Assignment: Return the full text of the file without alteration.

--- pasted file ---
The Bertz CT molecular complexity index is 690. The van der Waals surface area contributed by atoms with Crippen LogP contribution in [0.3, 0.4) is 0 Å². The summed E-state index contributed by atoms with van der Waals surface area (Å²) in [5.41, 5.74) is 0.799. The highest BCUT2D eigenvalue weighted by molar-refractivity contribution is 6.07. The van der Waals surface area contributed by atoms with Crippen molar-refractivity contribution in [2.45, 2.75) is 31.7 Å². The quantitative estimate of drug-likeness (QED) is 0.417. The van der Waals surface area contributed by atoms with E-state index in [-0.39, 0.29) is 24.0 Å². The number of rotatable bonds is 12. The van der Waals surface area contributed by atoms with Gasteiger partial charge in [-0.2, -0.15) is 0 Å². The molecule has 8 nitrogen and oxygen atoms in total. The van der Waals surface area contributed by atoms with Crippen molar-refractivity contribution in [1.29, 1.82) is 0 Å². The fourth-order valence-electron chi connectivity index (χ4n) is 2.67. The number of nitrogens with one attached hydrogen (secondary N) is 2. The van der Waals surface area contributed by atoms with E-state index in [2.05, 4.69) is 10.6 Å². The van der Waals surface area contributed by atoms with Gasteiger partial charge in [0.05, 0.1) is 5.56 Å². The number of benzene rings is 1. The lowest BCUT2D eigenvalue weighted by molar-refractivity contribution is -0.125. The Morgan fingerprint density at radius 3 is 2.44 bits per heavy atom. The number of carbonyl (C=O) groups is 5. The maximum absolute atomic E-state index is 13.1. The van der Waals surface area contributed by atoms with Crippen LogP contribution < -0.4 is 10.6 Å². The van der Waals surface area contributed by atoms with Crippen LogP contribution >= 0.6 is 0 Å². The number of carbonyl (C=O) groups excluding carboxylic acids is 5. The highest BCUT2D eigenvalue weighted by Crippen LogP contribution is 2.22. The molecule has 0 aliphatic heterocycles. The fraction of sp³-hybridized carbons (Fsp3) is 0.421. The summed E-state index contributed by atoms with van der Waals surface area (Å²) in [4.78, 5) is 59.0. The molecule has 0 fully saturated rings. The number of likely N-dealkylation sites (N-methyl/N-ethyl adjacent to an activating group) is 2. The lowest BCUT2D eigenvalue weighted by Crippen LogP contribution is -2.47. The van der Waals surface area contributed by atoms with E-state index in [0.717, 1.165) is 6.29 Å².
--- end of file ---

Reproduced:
The Bertz CT molecular complexity index is 690. The van der Waals surface area contributed by atoms with Crippen LogP contribution in [0.3, 0.4) is 0 Å². The summed E-state index contributed by atoms with van der Waals surface area (Å²) in [5.41, 5.74) is 0.799. The highest BCUT2D eigenvalue weighted by molar-refractivity contribution is 6.07. The van der Waals surface area contributed by atoms with Crippen molar-refractivity contribution in [2.45, 2.75) is 31.7 Å². The quantitative estimate of drug-likeness (QED) is 0.417. The van der Waals surface area contributed by atoms with E-state index in [-0.39, 0.29) is 24.0 Å². The number of rotatable bonds is 12. The van der Waals surface area contributed by atoms with Gasteiger partial charge in [-0.2, -0.15) is 0 Å². The molecule has 8 nitrogen and oxygen atoms in total. The van der Waals surface area contributed by atoms with Crippen molar-refractivity contribution in [1.29, 1.82) is 0 Å². The fourth-order valence-electron chi connectivity index (χ4n) is 2.67. The number of nitrogens with one attached hydrogen (secondary N) is 2. The van der Waals surface area contributed by atoms with E-state index in [2.05, 4.69) is 10.6 Å². The van der Waals surface area contributed by atoms with Gasteiger partial charge in [0.05, 0.1) is 5.56 Å². The number of benzene rings is 1. The lowest BCUT2D eigenvalue weighted by molar-refractivity contribution is -0.125. The Morgan fingerprint density at radius 3 is 2.44 bits per heavy atom. The number of carbonyl (C=O) groups is 5. The maximum absolute atomic E-state index is 13.1. The van der Waals surface area contributed by atoms with Crippen LogP contribution < -0.4 is 10.6 Å². The van der Waals surface area contributed by atoms with Crippen LogP contribution >= 0.6 is 0 Å². The number of carbonyl (C=O) groups excluding carboxylic acids is 5. The highest BCUT2D eigenvalue weighted by Crippen LogP contribution is 2.22. The molecule has 0 aliphatic heterocycles. The fraction of sp³-hybridized carbons (Fsp3) is 0.421. The summed E-state index contributed by atoms with van der Waals surface area (Å²) in [4.78, 5) is 59.0. The molecule has 0 fully saturated rings. The number of likely N-dealkylation sites (N-methyl/N-ethyl adjacent to an activating group) is 2. The lowest BCUT2D eigenvalue weighted by Crippen LogP contribution is -2.47. The van der Waals surface area contributed by atoms with E-state index in [0.717, 1.165) is 6.29 Å².